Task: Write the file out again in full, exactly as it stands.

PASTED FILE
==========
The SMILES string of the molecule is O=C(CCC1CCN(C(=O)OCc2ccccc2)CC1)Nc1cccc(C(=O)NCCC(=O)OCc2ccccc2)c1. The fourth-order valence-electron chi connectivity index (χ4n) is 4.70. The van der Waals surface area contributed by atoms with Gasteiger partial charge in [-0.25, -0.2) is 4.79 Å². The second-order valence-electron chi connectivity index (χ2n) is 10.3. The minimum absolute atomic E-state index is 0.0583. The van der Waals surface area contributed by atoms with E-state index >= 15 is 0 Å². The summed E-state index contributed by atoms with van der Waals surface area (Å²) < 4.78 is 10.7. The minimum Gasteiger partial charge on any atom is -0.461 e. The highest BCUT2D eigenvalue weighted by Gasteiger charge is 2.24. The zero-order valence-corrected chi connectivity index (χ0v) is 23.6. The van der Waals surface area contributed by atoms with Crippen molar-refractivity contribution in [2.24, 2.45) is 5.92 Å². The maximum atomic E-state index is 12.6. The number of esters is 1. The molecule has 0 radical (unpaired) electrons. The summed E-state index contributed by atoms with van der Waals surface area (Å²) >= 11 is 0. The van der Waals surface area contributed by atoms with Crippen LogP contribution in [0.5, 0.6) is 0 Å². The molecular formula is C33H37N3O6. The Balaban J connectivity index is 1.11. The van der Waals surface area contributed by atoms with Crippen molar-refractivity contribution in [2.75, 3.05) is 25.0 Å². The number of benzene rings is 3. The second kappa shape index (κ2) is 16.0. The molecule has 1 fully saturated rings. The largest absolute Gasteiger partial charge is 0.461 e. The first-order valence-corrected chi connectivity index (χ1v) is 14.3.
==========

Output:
The SMILES string of the molecule is O=C(CCC1CCN(C(=O)OCc2ccccc2)CC1)Nc1cccc(C(=O)NCCC(=O)OCc2ccccc2)c1. The fourth-order valence-electron chi connectivity index (χ4n) is 4.70. The van der Waals surface area contributed by atoms with Gasteiger partial charge in [-0.25, -0.2) is 4.79 Å². The second-order valence-electron chi connectivity index (χ2n) is 10.3. The minimum absolute atomic E-state index is 0.0583. The van der Waals surface area contributed by atoms with E-state index >= 15 is 0 Å². The summed E-state index contributed by atoms with van der Waals surface area (Å²) < 4.78 is 10.7. The minimum Gasteiger partial charge on any atom is -0.461 e. The highest BCUT2D eigenvalue weighted by Gasteiger charge is 2.24. The zero-order valence-corrected chi connectivity index (χ0v) is 23.6. The van der Waals surface area contributed by atoms with Crippen molar-refractivity contribution in [2.24, 2.45) is 5.92 Å². The maximum atomic E-state index is 12.6. The number of esters is 1. The molecule has 0 radical (unpaired) electrons. The summed E-state index contributed by atoms with van der Waals surface area (Å²) >= 11 is 0. The van der Waals surface area contributed by atoms with Crippen LogP contribution in [0.5, 0.6) is 0 Å². The molecular formula is C33H37N3O6. The Balaban J connectivity index is 1.11. The van der Waals surface area contributed by atoms with Crippen molar-refractivity contribution in [2.75, 3.05) is 25.0 Å². The number of benzene rings is 3. The second kappa shape index (κ2) is 16.0. The molecule has 1 fully saturated rings. The largest absolute Gasteiger partial charge is 0.461 e. The first-order valence-corrected chi connectivity index (χ1v) is 14.3.